Apparently the autumn is the cool season in Senegal, though it took my body some time to catch up with this information. After the heat the next thing that hits is the noise: people talking, pushing, cars and all in competition with the sound of the Atlantic waves. Dakar is on the western-most tip of Africa (the nipple that sticks out on the left hand side of the map). The French colonial heritage is strong and the influence is seen in the food, the language and the ubiquitous young men selling Orange phone minutes on every street corner.
Many of the roads are dirt tracks, while the central streets are dual carriage ways. The slow lane is taken up with buses, horse and carts, huge potholes and burnt-out cars. Still, you can't stop in traffic without being offered a multitude of odd things to buy through your window, bedside lamps, rat poison... The cars themselves are motley, restored buses with no windows, taxis held together with yellow gloss paint and string, and the occasional limousine. Outside the boulangerie children beg for food – the contrasts are stark.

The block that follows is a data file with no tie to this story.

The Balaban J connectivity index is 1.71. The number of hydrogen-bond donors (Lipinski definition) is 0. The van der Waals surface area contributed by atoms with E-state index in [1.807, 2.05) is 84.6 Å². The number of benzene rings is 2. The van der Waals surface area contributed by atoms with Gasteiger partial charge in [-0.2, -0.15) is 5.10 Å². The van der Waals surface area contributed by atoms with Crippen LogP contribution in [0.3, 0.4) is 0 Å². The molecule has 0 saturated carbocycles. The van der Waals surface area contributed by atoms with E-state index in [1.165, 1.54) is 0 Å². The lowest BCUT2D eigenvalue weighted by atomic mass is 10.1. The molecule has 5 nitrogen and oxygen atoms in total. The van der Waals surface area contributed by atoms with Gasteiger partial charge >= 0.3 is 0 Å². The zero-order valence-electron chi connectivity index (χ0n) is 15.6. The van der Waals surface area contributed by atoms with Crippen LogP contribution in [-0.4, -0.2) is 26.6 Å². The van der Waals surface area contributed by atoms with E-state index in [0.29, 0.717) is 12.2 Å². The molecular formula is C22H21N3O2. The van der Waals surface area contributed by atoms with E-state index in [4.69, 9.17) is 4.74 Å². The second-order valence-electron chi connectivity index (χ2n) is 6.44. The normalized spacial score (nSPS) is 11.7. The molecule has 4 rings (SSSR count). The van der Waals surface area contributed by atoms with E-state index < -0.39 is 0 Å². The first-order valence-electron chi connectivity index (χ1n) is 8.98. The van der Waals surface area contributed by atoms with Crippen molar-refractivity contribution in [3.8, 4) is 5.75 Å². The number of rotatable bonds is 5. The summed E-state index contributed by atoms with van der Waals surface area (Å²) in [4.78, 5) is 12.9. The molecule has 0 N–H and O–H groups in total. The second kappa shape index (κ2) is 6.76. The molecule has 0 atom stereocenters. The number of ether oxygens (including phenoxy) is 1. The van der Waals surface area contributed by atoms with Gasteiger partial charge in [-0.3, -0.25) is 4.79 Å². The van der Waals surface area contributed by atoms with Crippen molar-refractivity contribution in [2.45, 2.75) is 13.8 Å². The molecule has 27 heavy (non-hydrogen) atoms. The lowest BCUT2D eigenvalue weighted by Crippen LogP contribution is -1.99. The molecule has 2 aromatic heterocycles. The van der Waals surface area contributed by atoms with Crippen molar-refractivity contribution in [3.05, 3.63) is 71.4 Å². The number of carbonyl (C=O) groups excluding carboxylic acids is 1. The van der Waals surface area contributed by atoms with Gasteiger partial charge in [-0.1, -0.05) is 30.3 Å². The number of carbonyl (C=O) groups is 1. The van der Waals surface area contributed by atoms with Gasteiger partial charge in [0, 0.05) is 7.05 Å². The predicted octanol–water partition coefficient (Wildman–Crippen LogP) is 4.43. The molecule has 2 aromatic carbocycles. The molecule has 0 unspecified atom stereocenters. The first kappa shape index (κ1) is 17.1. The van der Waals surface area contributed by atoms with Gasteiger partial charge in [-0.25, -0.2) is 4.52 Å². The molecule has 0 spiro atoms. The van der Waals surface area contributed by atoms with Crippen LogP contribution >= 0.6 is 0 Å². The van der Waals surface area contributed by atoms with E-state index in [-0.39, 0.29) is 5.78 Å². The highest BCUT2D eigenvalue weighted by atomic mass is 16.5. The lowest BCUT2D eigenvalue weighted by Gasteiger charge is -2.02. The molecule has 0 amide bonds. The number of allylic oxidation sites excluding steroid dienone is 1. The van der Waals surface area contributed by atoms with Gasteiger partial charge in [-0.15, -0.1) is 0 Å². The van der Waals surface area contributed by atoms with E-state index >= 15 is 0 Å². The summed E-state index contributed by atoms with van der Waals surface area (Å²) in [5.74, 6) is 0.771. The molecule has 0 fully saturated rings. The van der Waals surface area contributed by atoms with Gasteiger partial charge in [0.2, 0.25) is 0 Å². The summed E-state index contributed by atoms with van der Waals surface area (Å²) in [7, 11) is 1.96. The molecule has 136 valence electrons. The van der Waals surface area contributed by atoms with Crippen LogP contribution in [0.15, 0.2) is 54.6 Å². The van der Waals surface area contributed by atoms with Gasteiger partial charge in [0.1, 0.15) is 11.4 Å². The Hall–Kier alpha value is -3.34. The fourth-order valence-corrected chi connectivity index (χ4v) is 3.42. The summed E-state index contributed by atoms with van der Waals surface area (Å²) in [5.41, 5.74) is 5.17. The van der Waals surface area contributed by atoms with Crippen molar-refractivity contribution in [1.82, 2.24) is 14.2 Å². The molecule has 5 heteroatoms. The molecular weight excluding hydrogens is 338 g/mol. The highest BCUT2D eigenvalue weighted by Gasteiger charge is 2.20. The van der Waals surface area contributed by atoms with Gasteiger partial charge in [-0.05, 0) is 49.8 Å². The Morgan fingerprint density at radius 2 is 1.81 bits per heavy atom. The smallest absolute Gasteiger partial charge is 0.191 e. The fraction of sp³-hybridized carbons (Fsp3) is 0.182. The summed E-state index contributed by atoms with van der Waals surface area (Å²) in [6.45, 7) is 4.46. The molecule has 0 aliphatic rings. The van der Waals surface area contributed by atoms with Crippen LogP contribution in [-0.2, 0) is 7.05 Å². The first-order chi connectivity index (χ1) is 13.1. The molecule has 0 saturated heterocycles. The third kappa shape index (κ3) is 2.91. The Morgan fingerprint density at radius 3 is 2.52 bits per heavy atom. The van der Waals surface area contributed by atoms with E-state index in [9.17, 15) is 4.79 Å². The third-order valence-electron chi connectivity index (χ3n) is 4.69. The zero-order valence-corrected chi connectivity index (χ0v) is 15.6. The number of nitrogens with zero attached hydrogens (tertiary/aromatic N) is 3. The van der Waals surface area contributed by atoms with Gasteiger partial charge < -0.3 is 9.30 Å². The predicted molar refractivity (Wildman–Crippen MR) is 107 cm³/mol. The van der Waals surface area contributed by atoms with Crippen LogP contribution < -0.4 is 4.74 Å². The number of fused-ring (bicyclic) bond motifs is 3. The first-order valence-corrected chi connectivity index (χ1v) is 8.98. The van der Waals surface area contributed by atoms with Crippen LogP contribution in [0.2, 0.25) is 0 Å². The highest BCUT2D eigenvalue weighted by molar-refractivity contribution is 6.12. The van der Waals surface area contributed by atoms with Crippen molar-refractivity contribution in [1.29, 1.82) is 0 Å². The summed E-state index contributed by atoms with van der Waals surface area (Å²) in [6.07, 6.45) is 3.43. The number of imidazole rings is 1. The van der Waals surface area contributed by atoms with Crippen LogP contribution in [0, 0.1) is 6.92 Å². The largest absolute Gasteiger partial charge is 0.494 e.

In Dakar textile lovers head for HLM market or Marche HLM: which stands for 'Habitations a Loyer Modere', meaning affordable housing. The predominant impression is of Dutch batik fabrics, and many Chinese copies, sold in six metre lengths in delicious colour combinations. Independent traders carry their loads on their heads with mud cloth and dyed yardage from neighbouring Mali and bazin prints and woven raffia from Mauritania. Most sought after are the older Bògòlanfini (mud-cloth), which have come to symbolise the traditional Malian way of life. Made up of narrow woven strips, the fabric is vegetable dyed and a relief pattern marked out with fermented mud…
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